It’s about time…

January 2, 2012 § 5 Comments

After several years of making threats I have finally made good–I now have a blog.

I must confess that I am a little apprehensive at the outset of this endeavor. Another blog by a another pastor?  Yawn.

What more could I possibly offer this already glutted arena?  Well, not much.  But I hope to offer the family and friends of McIlwain Presbyterian Church–as well as anyone else who logs on–a little pastoral encouragement. 

My intention is to use Roblog as a place to do sermon follow-up (and, when necessary, clarification); to give my thoughts on issues and events important to the Christian community; to offer meditations on Christ’s call to “follow him”; and (I hope redemptively) to “opinionate.”  It is that last category that usually gets pastors into trouble on the internet, the primary reason being the ease with which the net allows a man to be a loose canon on any ship he desires.  In other words, all too often it’s ready, fire, aim.  

Sadly, I know this truth personally; my early forays into the blogosphere were not always framed with the self-control appropriate from a believer in Christ, much less a pastor of his people. As a result I found myself apologizing for too many things poorly said and wishing that I had simply given in to 30 minutes of reflection before I hit “post.”  It seemed best to get away from it all while the getting was good–that is, before I posted something really stupid.

A fair question, then, is, “Why are you coming back?”  One major reason:  The value of blogs for effective pastoral ministry, both to the church local and to the saints scattered throughout the world is undeniable.  I have often been the beneficiary of thoughtful and redemptive pastoral blogging.  Some of those pastors are well known while others, literally, remain anonymous.  Sometimes their posts deal with things that might not warrant a whole sermon but are worth considering; other times they address a current event or issue with a helpful immediacy, striking with biblical encouragement or assessment while the providential iron is still hot; frequently the blog serves as the pastor’s personal journal, offering the empathy and solidarity in the common struggle on the way of mortification.

In the end, it seemed to me that I was missing an opportunity for ministry and outreach by not having a blog.  In my mind, the biggest challenge is going to be the same as it ever was, so to speak:  Exercising self-control.  It makes sense then, to follow the following guidelines as I blog:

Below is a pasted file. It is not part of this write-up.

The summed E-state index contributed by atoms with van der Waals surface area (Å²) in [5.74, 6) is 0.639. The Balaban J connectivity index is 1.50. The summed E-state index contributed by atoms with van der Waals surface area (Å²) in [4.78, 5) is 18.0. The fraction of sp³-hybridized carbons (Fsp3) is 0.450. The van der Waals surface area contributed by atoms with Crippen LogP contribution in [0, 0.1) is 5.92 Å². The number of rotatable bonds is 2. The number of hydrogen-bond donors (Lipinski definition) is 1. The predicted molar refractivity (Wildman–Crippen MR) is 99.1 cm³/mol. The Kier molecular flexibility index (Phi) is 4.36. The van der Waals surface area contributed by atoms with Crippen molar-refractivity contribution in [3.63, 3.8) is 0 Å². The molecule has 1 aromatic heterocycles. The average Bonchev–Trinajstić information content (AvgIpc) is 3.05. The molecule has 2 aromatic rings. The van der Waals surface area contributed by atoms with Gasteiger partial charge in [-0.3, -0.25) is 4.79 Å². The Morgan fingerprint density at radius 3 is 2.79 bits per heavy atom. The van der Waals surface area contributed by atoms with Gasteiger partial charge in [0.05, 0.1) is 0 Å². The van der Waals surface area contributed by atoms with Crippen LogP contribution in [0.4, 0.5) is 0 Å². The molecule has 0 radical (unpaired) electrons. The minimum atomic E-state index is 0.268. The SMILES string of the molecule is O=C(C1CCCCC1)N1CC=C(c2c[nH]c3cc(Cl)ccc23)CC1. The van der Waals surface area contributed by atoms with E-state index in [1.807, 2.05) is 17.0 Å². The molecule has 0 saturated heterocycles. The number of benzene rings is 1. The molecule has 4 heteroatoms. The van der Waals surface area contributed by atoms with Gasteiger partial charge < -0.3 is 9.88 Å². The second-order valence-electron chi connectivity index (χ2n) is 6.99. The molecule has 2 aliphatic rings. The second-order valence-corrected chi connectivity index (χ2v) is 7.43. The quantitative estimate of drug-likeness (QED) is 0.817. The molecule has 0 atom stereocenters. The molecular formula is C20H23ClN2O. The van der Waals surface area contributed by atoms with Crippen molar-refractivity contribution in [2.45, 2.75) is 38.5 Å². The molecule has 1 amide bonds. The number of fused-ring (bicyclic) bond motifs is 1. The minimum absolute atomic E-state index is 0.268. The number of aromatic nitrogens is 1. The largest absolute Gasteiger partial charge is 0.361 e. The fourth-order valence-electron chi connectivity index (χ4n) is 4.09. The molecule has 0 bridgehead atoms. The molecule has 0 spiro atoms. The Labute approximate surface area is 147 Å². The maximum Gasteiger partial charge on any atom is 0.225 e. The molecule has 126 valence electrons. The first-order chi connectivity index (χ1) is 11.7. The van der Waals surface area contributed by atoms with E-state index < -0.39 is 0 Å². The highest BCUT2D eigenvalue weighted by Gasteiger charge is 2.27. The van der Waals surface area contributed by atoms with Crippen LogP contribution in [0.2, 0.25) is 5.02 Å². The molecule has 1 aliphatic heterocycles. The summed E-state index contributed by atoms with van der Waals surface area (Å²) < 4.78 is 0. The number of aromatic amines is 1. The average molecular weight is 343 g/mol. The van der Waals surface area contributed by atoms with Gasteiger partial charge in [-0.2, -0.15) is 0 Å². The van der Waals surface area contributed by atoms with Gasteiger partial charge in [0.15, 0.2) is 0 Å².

Let no corrupting talk come out of your mouths, but only such as is good for building up, as fits the occasion, that it may give grace to those who hear. And do not grieve the Holy Spirit of God, by whom you were sealed for the day of redemption.  (Ephesians 4:29, 30)

Let your speech always be gracious, seasoned with salt, so that you may know how you ought to answer each person. (Colossians 4:6)

Now, I know this seems obvious, the kind of “duh” moment that a pastor ought to be above.  Well, maybe that is true. I pray for the grace necessary to learn from my mistakes, for the presence of mind necessary to remember that God’s grace is made perfect in my weakness.

And I promise to wait 30 minutes before I post anything I write.


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§ 5 Responses to It’s about time…

  • Marc Davis says:

    Well said…I have had to utilize the 30 minute rule many times myself….my final post almost never resembles my first draft. Amazing what a little prayerful reflection can do to temper our words….now if only I could do the same with my tongue!
    Looking forward to reading the Roblog.

  • Les says:

    Rob, welcome to blog world. I look forward to your writing.

  • mariemk says:

    Thanks for this blog. Looking forward to reading it and absorbing some of your great wisdom.

  • Tom Morris says:

    Rob, would you consider starting your blog with maybe some thoughts on the book of Revelation? This months edition of Tabletalk Magazine (Jan 2012) has Revelation as its theme and it would be interesting to also get your perspective. I personally favor Keith Mathison’s view on Revelation as expressed in his article in this months edition of Tabletalk. What do you think?

    • Rob says:

      Haven’t had a chance to look at January’s Tabletalk in much detail yet, but I will. I think I’ll refrain from entering into Revelation discussions at least until I’ve had a chance to go through it. I think it’s probably inevitable that I will, at least at some level!

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